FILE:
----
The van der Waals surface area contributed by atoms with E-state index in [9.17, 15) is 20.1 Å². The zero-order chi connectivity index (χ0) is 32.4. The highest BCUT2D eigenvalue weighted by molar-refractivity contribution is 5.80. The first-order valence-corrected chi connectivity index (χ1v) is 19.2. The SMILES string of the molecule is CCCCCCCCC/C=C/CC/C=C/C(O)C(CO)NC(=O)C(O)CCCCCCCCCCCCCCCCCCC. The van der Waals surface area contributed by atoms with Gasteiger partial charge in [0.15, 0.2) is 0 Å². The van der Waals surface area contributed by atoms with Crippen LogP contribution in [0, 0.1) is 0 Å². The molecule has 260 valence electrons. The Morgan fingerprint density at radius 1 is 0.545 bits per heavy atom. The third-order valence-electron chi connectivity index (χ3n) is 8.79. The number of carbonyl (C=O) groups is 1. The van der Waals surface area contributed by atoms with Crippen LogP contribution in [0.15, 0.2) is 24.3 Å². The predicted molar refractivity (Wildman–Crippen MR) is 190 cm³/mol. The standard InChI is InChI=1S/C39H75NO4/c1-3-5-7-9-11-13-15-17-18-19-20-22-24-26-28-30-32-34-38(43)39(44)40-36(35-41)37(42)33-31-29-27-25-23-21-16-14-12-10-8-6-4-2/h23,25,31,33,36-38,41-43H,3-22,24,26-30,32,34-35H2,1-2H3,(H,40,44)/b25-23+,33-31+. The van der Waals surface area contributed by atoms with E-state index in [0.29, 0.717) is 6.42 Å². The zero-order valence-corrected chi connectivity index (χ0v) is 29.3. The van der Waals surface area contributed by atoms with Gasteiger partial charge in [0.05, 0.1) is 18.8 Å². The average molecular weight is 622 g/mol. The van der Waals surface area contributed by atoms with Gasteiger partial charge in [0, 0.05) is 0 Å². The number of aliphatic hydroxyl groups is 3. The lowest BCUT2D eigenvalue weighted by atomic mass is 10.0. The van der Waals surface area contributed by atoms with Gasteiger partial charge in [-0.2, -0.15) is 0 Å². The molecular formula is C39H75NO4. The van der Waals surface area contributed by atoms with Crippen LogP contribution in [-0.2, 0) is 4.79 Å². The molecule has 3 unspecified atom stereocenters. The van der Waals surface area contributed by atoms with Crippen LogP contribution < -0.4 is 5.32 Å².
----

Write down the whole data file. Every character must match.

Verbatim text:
The van der Waals surface area contributed by atoms with E-state index in [9.17, 15) is 20.1 Å². The zero-order chi connectivity index (χ0) is 32.4. The highest BCUT2D eigenvalue weighted by molar-refractivity contribution is 5.80. The first-order valence-corrected chi connectivity index (χ1v) is 19.2. The SMILES string of the molecule is CCCCCCCCC/C=C/CC/C=C/C(O)C(CO)NC(=O)C(O)CCCCCCCCCCCCCCCCCCC. The van der Waals surface area contributed by atoms with Gasteiger partial charge in [0.15, 0.2) is 0 Å². The van der Waals surface area contributed by atoms with Crippen LogP contribution in [0, 0.1) is 0 Å². The molecule has 260 valence electrons. The Morgan fingerprint density at radius 1 is 0.545 bits per heavy atom. The third-order valence-electron chi connectivity index (χ3n) is 8.79. The number of carbonyl (C=O) groups is 1. The van der Waals surface area contributed by atoms with Crippen LogP contribution in [0.15, 0.2) is 24.3 Å². The predicted molar refractivity (Wildman–Crippen MR) is 190 cm³/mol. The standard InChI is InChI=1S/C39H75NO4/c1-3-5-7-9-11-13-15-17-18-19-20-22-24-26-28-30-32-34-38(43)39(44)40-36(35-41)37(42)33-31-29-27-25-23-21-16-14-12-10-8-6-4-2/h23,25,31,33,36-38,41-43H,3-22,24,26-30,32,34-35H2,1-2H3,(H,40,44)/b25-23+,33-31+. The van der Waals surface area contributed by atoms with E-state index in [0.29, 0.717) is 6.42 Å². The zero-order valence-corrected chi connectivity index (χ0v) is 29.3. The van der Waals surface area contributed by atoms with Gasteiger partial charge in [0.05, 0.1) is 18.8 Å². The average molecular weight is 622 g/mol. The van der Waals surface area contributed by atoms with Gasteiger partial charge in [0, 0.05) is 0 Å². The number of aliphatic hydroxyl groups is 3. The lowest BCUT2D eigenvalue weighted by atomic mass is 10.0. The van der Waals surface area contributed by atoms with Gasteiger partial charge in [-0.2, -0.15) is 0 Å². The molecular formula is C39H75NO4. The van der Waals surface area contributed by atoms with Crippen LogP contribution in [-0.2, 0) is 4.79 Å². The molecule has 3 unspecified atom stereocenters. The van der Waals surface area contributed by atoms with Crippen LogP contribution < -0.4 is 5.32 Å².